Taking another 700,000 hectares of B.C. forest out of production is another setback to an industry struggling with a declining timber base and continued trade barriers, B.C. and Canadian forest industry associations say.
“This permanent removal further shrinks the working forest and will have negative impacts on forestry workers, communities and regional economies,” B.C. Council of Forest Industries CEO Susan Yurkovich and Forest Products Association of Canada CEO Derek Nighbor said in a joint statement Friday.
The agreement, announced by federal Environment Minister Jonathan Wilkinson and three B.C. cabinet ministers in Vancouver Friday, centres around the Klinse-Za caribou herd northwest of Chetwynd.
The Mining Association of B.C. indicated its support for the agreement, worked out behind closed doors after years of maternity penning and wolf kills conducted with the West Moberly and Saulteaux First Nations, and Ottawa’s warnings that it would impose its own protections using species at risk legislation unless there was an agreement.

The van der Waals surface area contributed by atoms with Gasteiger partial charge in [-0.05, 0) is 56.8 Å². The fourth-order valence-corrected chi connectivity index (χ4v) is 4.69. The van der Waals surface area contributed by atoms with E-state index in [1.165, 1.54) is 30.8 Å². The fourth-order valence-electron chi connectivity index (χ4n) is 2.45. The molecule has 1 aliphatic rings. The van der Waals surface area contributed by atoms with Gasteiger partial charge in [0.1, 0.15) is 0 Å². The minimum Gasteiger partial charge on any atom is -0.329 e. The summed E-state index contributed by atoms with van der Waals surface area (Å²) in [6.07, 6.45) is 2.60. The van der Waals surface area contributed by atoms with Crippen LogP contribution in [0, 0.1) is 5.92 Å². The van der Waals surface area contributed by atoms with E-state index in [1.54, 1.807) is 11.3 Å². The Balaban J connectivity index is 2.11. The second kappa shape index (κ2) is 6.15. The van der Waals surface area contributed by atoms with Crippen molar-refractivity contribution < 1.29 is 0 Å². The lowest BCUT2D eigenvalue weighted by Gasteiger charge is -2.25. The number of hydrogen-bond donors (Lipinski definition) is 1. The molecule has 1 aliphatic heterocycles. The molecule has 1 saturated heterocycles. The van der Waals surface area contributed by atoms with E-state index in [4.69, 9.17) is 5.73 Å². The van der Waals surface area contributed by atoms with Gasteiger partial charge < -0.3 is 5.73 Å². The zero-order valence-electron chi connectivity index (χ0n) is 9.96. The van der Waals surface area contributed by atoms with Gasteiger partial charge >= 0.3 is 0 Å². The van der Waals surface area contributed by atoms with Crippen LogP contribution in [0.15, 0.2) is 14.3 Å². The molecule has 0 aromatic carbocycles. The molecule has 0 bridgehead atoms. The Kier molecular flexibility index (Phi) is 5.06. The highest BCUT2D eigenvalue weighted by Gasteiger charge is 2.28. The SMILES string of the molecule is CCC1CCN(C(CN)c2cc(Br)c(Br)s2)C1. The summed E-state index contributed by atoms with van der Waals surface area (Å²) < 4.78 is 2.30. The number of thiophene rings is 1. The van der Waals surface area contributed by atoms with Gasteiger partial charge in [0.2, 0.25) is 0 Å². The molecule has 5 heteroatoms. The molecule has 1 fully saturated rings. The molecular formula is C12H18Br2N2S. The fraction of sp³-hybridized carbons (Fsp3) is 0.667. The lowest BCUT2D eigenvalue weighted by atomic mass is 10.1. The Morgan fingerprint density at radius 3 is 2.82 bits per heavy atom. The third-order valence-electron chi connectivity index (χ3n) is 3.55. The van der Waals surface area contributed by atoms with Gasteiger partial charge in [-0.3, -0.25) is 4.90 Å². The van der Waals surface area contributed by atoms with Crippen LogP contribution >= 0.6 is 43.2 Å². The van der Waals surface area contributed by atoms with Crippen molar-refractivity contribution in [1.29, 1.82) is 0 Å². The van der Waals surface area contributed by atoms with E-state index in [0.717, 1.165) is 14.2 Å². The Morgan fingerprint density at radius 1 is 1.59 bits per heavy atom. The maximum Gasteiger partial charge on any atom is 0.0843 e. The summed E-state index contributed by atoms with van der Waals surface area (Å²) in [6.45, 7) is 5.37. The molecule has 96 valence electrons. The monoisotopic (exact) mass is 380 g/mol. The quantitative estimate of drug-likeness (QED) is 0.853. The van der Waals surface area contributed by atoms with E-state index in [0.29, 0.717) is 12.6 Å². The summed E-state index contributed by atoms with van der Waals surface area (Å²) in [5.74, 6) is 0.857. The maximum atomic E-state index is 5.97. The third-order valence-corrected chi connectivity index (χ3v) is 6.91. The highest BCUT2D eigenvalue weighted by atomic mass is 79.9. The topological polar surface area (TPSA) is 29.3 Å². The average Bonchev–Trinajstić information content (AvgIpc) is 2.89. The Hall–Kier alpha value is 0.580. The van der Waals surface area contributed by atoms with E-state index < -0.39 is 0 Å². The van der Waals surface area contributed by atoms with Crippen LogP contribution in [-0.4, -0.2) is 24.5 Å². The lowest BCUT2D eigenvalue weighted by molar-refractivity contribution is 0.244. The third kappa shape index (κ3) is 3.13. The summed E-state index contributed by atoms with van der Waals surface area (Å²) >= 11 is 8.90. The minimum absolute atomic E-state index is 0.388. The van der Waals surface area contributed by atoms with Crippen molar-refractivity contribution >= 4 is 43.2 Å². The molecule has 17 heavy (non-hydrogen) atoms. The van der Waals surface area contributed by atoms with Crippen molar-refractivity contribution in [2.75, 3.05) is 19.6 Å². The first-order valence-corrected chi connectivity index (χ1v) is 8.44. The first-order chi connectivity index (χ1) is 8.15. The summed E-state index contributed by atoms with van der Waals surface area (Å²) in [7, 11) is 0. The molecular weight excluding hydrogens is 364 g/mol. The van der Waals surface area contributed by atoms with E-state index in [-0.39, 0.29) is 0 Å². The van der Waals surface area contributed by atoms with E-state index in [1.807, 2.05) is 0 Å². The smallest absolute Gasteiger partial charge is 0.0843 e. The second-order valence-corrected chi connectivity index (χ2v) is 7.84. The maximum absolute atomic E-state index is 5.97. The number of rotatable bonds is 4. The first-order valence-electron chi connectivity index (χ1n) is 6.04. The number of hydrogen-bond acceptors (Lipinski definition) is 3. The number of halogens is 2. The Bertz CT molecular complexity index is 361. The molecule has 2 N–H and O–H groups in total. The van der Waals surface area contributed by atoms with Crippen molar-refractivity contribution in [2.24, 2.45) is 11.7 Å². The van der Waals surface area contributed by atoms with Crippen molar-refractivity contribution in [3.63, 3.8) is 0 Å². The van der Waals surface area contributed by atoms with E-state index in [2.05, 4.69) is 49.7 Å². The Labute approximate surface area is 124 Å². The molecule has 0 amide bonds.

“We’ve already contributed significant resources toward the research, recovery and conservation of their habitat, including releasing some 400,000 hectares of high-value habitat from potential mining activity and contributing over $6 million towards research, habitat restoration and Indigenous-led maternal penning programs,” said Michael Goehring, CEO of the Mining Association of B.C.
Both associations pledged to continuing to work with the federal and provincial governments to reverse the decline of B.C.’s 54 identified caribou herds, mostly along the Rocky Mountains from the East Kootenay to the Peace region west of Fort St. John.